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As the federal government saw a record-breaking number of Freedom of Information Act requests last year, many agencies still struggle with a growing case backlog.
At a Senate Judiciary Committee hearing Tuesday, several lawmakers expressed frustration with some of the bottlenecks in the FOIA process. The hearing occurred during Sunshine Week, an annual initiative by journalism associations to raise awareness of FOIA and its potential obstacles.
Committee Chairman Chuck Grassley (R-Iowa) complained that, in some rare cases, agencies continue to work on FOIA requests from 10 and 15 years ago.
“No one can say with a straight face that FOIA always works as intended,” Grassley said.
While the FOIA requires agencies to respond to requests within 20 business days, that rarely means they provide the records under that timeframe
“Anyone who’s made a FOIA request, only to receive a full page of redactions — and that’s something that happens regularly — and be charged an absurd processing fee , or to simply get no response at all, knows what we have to work with when you want to use FOIA,” Grassley added.
Responses lacking, less information available online
David Powner, the director of information technology management issues at the Government Accountability Office, told the committee that many agency chief FOIA officers find themselves in the same boat as agency chief information officers, meaning they do not receive enough authority from their agencies.
“About half of the CIOs at departments and agencies do not report appropriately. According to law, they should report to the deputy secretary or higher,” he said. “That doesn’t happen, and then you wonder why we have IT problems.”
The Associated Press reported Monday that out of the more than 800,000 FOIA requests filed in 2017, 78 percent of the responses contained censored documents or were answered with nothing. In cases where the government provided no records, FOIA officials said they could not find information related to the request more than half the time.
One reason for the surge in FOIA requests, according to Sen. Sheldon Whitehouse (D-R.I.), has been the removal of some documents, including Cabinet secretaries’ schedules, from agency websites.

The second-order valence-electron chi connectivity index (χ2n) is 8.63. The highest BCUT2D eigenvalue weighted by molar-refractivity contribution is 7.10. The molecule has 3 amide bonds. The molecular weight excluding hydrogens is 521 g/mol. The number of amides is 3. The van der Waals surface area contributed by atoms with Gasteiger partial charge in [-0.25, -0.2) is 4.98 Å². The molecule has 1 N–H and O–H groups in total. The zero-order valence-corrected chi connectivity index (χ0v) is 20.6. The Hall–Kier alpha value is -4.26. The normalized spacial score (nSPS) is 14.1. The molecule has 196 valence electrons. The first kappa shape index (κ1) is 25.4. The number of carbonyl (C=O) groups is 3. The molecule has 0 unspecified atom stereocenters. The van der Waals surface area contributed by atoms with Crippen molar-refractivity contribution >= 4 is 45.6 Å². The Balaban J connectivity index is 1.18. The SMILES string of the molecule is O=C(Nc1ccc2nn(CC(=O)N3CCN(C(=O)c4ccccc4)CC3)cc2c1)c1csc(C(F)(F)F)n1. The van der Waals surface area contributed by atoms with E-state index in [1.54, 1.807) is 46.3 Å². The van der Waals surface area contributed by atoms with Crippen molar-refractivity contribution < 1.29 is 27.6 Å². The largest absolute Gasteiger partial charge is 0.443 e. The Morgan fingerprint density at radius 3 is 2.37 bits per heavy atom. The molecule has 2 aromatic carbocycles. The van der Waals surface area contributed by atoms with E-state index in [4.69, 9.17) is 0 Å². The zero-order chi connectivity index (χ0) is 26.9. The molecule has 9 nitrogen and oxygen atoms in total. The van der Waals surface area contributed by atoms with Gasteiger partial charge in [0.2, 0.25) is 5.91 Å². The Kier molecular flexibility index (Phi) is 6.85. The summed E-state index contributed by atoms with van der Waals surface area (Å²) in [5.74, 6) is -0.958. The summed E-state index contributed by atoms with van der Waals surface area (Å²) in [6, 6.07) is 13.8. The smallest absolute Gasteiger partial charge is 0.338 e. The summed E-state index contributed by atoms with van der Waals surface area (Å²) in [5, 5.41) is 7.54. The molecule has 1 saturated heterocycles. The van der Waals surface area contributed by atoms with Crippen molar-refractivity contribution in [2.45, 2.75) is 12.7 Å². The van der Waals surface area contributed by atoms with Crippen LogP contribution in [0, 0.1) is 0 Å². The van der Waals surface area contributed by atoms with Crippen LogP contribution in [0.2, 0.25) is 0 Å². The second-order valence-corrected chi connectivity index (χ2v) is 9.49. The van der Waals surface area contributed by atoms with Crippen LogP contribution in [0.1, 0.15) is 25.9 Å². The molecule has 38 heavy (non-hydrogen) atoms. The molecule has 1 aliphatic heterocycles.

“When you jam up those means of public disclosure, you necessarily drive more people into the FOIA process, and that jams up the FOIA process,” Whitehouse said.
In order to reduce the backlog of FOIA requests, Grassley asked Melanie Ann Pustay, the director of the Justice Department’s Office of Information Policy, whether it would eventually adopt a “release to one, release to all” policy.
“While we share your view that it has this inherent appeal to post after one request — the information’s been processed for release, let’s make it available for everyone — there are many competing concerns connected with implementing that policy, and that’s what’s taken us additional time to review,” Pustay said.
The FOIA Improvement Act, which Congress passed in 2016, now requires agencies to post documents online after they’ve been requested three or more times.
While Pustay said the legislation has helped encourage more proactive disclosure of documents, she said one of the major bottlenecks in posting documents online is the time it takes to code them to make them compliant with Section 508 of the Rehabilitation Act.
“For many agencies, the same people who would be responsible for coding the records so that they can be posted, they’re the same people that work on FOIA requests. So those agencies have identified concerns that if they have to divert their resources to coding records, then that ultimately hurts their ability to process other requests,” Pustay said.
“That doesn’t meet the common-sense test,” Grassley replied.
Alina Semo, director of the National Archives and Records Administration’s Office of Government Information Services, told senators that the FOIA Advisory Committee, which she chairs, will review ways to encourage proactive disclosure at its next meeting in April.
Powner said the government spends more than $500 million on FOIA activities every year. Of that sum, he said 93 percent of costs go toward processing requests, while 7 percent goes toward litigation.
As of fiscal 2016, the Department of Homeland Security, which receives more FOIA requests than any other agency, had a backlog of 46,000 cases. However, that is an improvement compared its backlog of more than 100,000 cases in 2014.
In order to improve the FOIA backlog at large agencies like DHS and the departments of State and Justice, Powner said the White House needs to take the lead on this effort.
“It’s very difficult in the federal government for agencies, even when they’re designated the lead, to lead without someone in the Executive Office of the President or [Office of Management and Budget],” he said. “This idea of not complying, you’re going to get that all the time, but if you get someone at OMB who controls the purse strings, then people line up.”